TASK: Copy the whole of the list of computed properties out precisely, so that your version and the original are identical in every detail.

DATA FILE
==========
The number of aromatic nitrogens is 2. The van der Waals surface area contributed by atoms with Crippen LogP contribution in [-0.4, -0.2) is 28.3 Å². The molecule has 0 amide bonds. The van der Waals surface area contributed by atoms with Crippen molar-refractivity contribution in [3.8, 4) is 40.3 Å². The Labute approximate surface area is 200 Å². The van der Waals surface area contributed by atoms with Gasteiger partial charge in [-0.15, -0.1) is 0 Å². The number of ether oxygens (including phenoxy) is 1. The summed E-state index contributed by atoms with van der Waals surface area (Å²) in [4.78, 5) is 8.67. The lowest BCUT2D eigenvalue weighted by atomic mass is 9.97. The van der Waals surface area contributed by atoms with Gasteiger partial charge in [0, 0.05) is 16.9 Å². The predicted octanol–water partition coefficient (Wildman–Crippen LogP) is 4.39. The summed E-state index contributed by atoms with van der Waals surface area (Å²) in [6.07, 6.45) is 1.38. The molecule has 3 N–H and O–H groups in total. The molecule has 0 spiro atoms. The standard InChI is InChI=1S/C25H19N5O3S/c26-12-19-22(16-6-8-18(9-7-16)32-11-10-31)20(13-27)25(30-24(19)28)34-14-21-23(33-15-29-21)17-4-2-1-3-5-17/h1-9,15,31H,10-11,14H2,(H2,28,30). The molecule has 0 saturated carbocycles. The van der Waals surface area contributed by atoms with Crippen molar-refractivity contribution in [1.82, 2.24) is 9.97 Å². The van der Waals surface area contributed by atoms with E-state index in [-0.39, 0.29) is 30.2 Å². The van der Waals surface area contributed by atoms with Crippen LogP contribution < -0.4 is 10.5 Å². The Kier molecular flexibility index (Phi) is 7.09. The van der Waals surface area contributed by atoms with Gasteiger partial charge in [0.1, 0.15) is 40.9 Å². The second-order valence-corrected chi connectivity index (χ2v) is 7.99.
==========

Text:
The number of aromatic nitrogens is 2. The van der Waals surface area contributed by atoms with Crippen LogP contribution in [-0.4, -0.2) is 28.3 Å². The molecule has 0 amide bonds. The van der Waals surface area contributed by atoms with Crippen molar-refractivity contribution in [3.8, 4) is 40.3 Å². The Labute approximate surface area is 200 Å². The van der Waals surface area contributed by atoms with Gasteiger partial charge in [-0.15, -0.1) is 0 Å². The number of ether oxygens (including phenoxy) is 1. The summed E-state index contributed by atoms with van der Waals surface area (Å²) in [4.78, 5) is 8.67. The lowest BCUT2D eigenvalue weighted by atomic mass is 9.97. The van der Waals surface area contributed by atoms with Gasteiger partial charge in [0, 0.05) is 16.9 Å². The predicted octanol–water partition coefficient (Wildman–Crippen LogP) is 4.39. The summed E-state index contributed by atoms with van der Waals surface area (Å²) in [6.07, 6.45) is 1.38. The molecule has 3 N–H and O–H groups in total. The molecule has 0 spiro atoms. The standard InChI is InChI=1S/C25H19N5O3S/c26-12-19-22(16-6-8-18(9-7-16)32-11-10-31)20(13-27)25(30-24(19)28)34-14-21-23(33-15-29-21)17-4-2-1-3-5-17/h1-9,15,31H,10-11,14H2,(H2,28,30). The molecule has 0 saturated carbocycles. The van der Waals surface area contributed by atoms with Crippen molar-refractivity contribution in [1.82, 2.24) is 9.97 Å². The van der Waals surface area contributed by atoms with E-state index in [-0.39, 0.29) is 30.2 Å². The van der Waals surface area contributed by atoms with Crippen LogP contribution < -0.4 is 10.5 Å². The Kier molecular flexibility index (Phi) is 7.09. The van der Waals surface area contributed by atoms with Gasteiger partial charge in [0.1, 0.15) is 40.9 Å². The second-order valence-corrected chi connectivity index (χ2v) is 7.99.